“Where I live in Missouri is one of those regions that people talk about leaving. Each year, the youth move away and you don’t see them again. I wouldn’t have wanted to live here when I was 25 or 30 because it closes at 7.30pm when you want to stay out all night.” Woodrell punctuates a lot of his sentences with laughs. He is a more engaging talker, and funnier than some of his books would suggest.
“Part of my inspiration is my own family history and the neighbourhood I grew up in. My grandmother was an illiterate maid and my grandfather was a sleep-in-the-street drunk. I can’t say that everything I write will always be in this vein, but I don’t see the end of it yet. The more I learn about the history of this place, the more ideas keep coming to me.”
I bring up John McGahern and the dominance of Leitrim in his novels. It prompts another chuckle. “Oh look, I was so under McGahern’s sway at one point in college that when I handed in a story, someone said to me: ‘did you just get back from Ireland?’ because it was full of these McGahern turns of phrase.” Woodrell name-checks several Irish writers — Edna O’Brien, Eugene McCabe — who he discovered at college. He took a literature course where the work of Frank O’Connor, Seán Ó Faoláin, Liam O’Flaherty and Daniel Corkery was strongly emphasised. “It was at a time that I was trying to be a writer,” admits Woodrell, “so their work impacted on me pretty deeply. I still keep an eye on new Irish writers — I really like Claire Keegan’s stories.”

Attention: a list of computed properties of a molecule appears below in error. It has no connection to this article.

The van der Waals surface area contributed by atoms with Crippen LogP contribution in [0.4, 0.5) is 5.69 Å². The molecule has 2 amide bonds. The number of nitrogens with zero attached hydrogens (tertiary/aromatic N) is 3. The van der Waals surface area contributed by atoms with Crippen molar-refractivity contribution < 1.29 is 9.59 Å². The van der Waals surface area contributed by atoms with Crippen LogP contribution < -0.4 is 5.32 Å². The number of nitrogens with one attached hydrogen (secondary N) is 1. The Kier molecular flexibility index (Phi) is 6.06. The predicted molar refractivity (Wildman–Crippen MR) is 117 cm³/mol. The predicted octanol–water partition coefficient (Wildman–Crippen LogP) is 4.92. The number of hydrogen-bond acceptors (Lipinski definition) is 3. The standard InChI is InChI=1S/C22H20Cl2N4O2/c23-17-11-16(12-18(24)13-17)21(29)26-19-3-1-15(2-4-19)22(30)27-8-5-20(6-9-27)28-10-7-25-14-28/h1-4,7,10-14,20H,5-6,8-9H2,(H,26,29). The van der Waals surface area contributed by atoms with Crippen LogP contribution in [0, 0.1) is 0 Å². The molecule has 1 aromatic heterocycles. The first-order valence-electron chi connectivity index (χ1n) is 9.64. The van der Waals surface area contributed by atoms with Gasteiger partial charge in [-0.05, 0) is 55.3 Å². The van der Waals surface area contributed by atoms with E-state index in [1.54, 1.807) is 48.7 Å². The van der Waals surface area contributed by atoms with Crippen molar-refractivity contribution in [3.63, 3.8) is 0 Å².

Woodrell’s early novels were called everything from mystery to crime and he has struggled with pigeonholing his whole career. His later work is often classified as literary western or noir, but this labelling is unhelpful, not least because Woodrell is closer on the book spectrum to Cormac McCarthy and Annie Proulx than Philip Marlowe or Charles Portis.
“Labels are never of any real value to the writer,” says Woodrell, who is clearly used to having to justify what kind of writer he is, “and the true danger of them is that if you start accepting them, you might reign yourself in. There’s an old saying I like: ‘What other people think of me is none of my business’ and I’d like to leave it like that (laughs)”.